Is Marcus Smart the right fit for the Sacramento Kings?

Marcus Smart in the triple-threat position during his workout for the Sacramento Kings. (Photo: Jason Wise)

“There’s a lot to like about Marcus Smart.”

That’s the opinion of Sacramento Kings assistant general manager Mike Bratz.  The 20-year-old out of Oklahoma State looks and plays more like a linebacker than than an NBA point guard.  He’s a barrell of a man that will present mismatches for his position at the next level.  For the Kings, the question is how would he fit?

“There’s some very talented (guys),” Smart said last week of the Kings’ roster.  “They come out here and make the game more fun to play.  They compete every day.  They’re not boring to play with.  I can see myself fitting very well with those guys.”

He may be 20, but Smart doesn’t look his age.  He’s a point guard built like a mack truck, standing at 6’3 and weighing in at 227 lbs.  There aren’t many point guards constructed like Smart in the NBA these days.  In fact, Bratz and Chris Mullin, Kings advisor to the chairman, had to go all the way back to the 1970s for a comparison, likening Smart to “Super” John Williamson, one of the All-Time leading scorers in Brooklyn Nets franchise history.

“There’s not a whole lot of guards that come out as a sophomore in college that have his build,” Bratz said of Smart.  “He didn’t play football in high school.  But, if this guy would’ve played football, he’d be a monster with his athleticism, strength and speed.  I mean, he’s a great basketball player, too.  But you don’t see many kids like him come out.”

The Oklahoma State point guard uses his physical tools to his advantage on boths sides of the court.  According to Draft Express, he averaged nearly 10 free throw attempts per 40 minutes and finished 57 percent of shots around the basket in half court settings.  He’s also a willing and capable defender, which allowed him to guard positions one through four at the college level.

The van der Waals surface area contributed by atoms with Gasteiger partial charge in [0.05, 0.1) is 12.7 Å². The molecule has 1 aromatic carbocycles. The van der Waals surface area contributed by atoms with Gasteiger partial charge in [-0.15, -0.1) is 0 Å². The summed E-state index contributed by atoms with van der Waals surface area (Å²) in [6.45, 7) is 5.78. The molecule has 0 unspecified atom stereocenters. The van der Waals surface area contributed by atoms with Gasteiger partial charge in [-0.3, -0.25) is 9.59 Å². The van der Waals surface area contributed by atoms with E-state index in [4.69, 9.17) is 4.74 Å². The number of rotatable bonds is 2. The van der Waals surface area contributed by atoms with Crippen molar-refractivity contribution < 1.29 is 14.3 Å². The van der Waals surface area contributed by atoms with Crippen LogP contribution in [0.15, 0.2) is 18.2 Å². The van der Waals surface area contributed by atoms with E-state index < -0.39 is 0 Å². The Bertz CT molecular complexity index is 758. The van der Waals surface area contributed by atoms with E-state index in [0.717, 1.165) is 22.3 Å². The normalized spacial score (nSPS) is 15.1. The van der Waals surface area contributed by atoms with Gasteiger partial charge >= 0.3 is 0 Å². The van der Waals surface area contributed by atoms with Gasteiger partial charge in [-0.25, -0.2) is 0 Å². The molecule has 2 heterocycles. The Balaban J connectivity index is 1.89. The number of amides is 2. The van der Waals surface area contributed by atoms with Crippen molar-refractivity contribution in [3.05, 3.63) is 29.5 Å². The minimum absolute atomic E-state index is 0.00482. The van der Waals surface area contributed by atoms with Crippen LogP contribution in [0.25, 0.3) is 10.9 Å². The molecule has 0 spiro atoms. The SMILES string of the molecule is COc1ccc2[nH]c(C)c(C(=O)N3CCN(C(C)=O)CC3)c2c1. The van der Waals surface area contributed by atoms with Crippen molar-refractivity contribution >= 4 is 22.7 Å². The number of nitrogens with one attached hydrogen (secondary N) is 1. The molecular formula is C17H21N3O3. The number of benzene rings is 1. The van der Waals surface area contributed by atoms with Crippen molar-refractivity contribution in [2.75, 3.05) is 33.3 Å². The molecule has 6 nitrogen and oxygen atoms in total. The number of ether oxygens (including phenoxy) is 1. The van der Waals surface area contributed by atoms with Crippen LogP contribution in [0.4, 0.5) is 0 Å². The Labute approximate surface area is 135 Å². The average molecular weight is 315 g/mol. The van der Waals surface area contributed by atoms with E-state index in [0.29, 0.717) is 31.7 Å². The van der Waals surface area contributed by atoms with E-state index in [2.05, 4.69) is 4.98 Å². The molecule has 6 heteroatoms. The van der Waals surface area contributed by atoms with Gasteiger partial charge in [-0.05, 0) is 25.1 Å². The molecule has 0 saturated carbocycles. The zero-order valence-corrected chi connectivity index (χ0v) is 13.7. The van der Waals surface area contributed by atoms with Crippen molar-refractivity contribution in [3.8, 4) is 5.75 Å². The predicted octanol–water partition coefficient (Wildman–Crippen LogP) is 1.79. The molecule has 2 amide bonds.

The Kings could certainly use a player in their backcourt with defensive upside like Smart.  The struggles of the Kings’ perimeter defense beginning with Isaiah Thomas and Ben McLemore were well chronicled last year.  To have someone that can bully opposing offenses with his strength and length on the perimeter would certainly be a godsend for Kings coach Michael Malone.  Finding guards who can contain penetration would lessen their need for a shot-blocking big man to clean up their mistakes.

Offensively, however, Smart may not be the right fit.  The 20-year-old guard has an attack-the-rim skillset that’s comparable former Kings guard Tyreke Evans.  Like Smart, the 2010 Rookie of the Year intimidated opponents with his size and strength as a member of the Kings.  However, his decision-making and isolation-centered tendencies proved to be the wrong long-term fit next to DeMarcus Cousins and the Kings let him walk in free agency last summer.

If they keep their pick, is Smart a realistic option?  If he’s the best player available at No. 8, sure.  But, there may be other players with more upside, talent and fit better  with the Kings than Smart when they are officially on the clock.

Marcus Smart: Football player?

As Mike Bratz said, the 20-year-old point guard has the build of a football player.  Could Smart have played in college or in the NFL?  Maybe, but the future NBA guard just didn’t have any heart for the gridiron?

“I played football before,” Smart said.  “But just wasn’t my first love.  Basketball’s always been my love.”

Smart was a wide receiver and strong safety when he played football as a kid.  When he got to high school, he chose to stick with basketball.  Growing up in a state as crazy for football as Texas, it wasn’t an easy task to tell recruiters that the basketball court was where he wanted to be.

“It’s kind of a lot of just telling people you’ll get back to them,” Smart said with smile when asked how he avoided the peer pressure in Texas to play football instead of basketball.


Jonathan Santiago
Jonathan Santiago serves Cowbell Kingdom as senior editor specializing in writing, podcasting and video production. He also handles the majority of CK’s day-to-day beat coverage of the Kings.

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